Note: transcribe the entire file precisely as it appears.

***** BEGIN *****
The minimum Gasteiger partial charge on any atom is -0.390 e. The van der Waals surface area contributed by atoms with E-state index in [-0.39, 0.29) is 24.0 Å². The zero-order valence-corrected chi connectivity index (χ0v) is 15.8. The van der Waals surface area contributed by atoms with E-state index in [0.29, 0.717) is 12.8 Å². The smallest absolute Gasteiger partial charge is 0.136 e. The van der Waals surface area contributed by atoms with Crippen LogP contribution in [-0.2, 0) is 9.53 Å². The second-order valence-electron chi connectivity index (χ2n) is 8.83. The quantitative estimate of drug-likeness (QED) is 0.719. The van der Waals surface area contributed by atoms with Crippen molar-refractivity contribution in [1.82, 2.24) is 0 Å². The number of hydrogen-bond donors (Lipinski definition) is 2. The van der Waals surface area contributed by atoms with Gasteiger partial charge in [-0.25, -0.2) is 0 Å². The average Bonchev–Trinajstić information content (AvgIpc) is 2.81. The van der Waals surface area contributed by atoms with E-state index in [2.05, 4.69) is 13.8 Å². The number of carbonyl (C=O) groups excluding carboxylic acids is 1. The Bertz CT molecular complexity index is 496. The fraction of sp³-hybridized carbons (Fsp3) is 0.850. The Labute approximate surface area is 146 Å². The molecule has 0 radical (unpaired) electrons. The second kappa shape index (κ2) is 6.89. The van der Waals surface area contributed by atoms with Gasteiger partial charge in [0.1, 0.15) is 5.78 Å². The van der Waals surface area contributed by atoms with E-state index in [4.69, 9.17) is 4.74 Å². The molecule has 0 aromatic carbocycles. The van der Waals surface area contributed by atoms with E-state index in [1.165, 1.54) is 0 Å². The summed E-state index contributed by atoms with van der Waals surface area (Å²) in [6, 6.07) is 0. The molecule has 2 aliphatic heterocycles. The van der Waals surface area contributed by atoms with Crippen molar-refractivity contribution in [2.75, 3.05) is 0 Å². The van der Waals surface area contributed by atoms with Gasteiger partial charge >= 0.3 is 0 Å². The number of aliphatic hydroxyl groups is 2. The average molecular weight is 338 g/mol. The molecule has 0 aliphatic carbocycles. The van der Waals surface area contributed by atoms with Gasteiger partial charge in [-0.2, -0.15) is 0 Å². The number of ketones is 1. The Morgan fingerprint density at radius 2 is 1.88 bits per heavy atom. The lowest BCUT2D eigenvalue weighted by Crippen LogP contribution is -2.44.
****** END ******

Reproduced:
The minimum Gasteiger partial charge on any atom is -0.390 e. The van der Waals surface area contributed by atoms with E-state index in [-0.39, 0.29) is 24.0 Å². The zero-order valence-corrected chi connectivity index (χ0v) is 15.8. The van der Waals surface area contributed by atoms with E-state index in [0.29, 0.717) is 12.8 Å². The smallest absolute Gasteiger partial charge is 0.136 e. The van der Waals surface area contributed by atoms with Crippen LogP contribution in [-0.2, 0) is 9.53 Å². The second-order valence-electron chi connectivity index (χ2n) is 8.83. The quantitative estimate of drug-likeness (QED) is 0.719. The van der Waals surface area contributed by atoms with Crippen molar-refractivity contribution in [1.82, 2.24) is 0 Å². The number of hydrogen-bond donors (Lipinski definition) is 2. The van der Waals surface area contributed by atoms with Gasteiger partial charge in [-0.25, -0.2) is 0 Å². The average Bonchev–Trinajstić information content (AvgIpc) is 2.81. The van der Waals surface area contributed by atoms with E-state index in [2.05, 4.69) is 13.8 Å². The number of carbonyl (C=O) groups excluding carboxylic acids is 1. The Bertz CT molecular complexity index is 496. The fraction of sp³-hybridized carbons (Fsp3) is 0.850. The Labute approximate surface area is 146 Å². The molecule has 0 radical (unpaired) electrons. The second kappa shape index (κ2) is 6.89. The van der Waals surface area contributed by atoms with Gasteiger partial charge in [0.1, 0.15) is 5.78 Å². The van der Waals surface area contributed by atoms with E-state index in [4.69, 9.17) is 4.74 Å². The molecule has 0 aromatic carbocycles. The van der Waals surface area contributed by atoms with E-state index in [1.165, 1.54) is 0 Å². The summed E-state index contributed by atoms with van der Waals surface area (Å²) in [6, 6.07) is 0. The molecule has 2 aliphatic heterocycles. The van der Waals surface area contributed by atoms with Crippen molar-refractivity contribution in [2.75, 3.05) is 0 Å². The van der Waals surface area contributed by atoms with Gasteiger partial charge >= 0.3 is 0 Å². The number of aliphatic hydroxyl groups is 2. The average molecular weight is 338 g/mol. The molecule has 0 aliphatic carbocycles. The van der Waals surface area contributed by atoms with Gasteiger partial charge in [-0.2, -0.15) is 0 Å². The number of ketones is 1. The Morgan fingerprint density at radius 2 is 1.88 bits per heavy atom. The lowest BCUT2D eigenvalue weighted by Crippen LogP contribution is -2.44.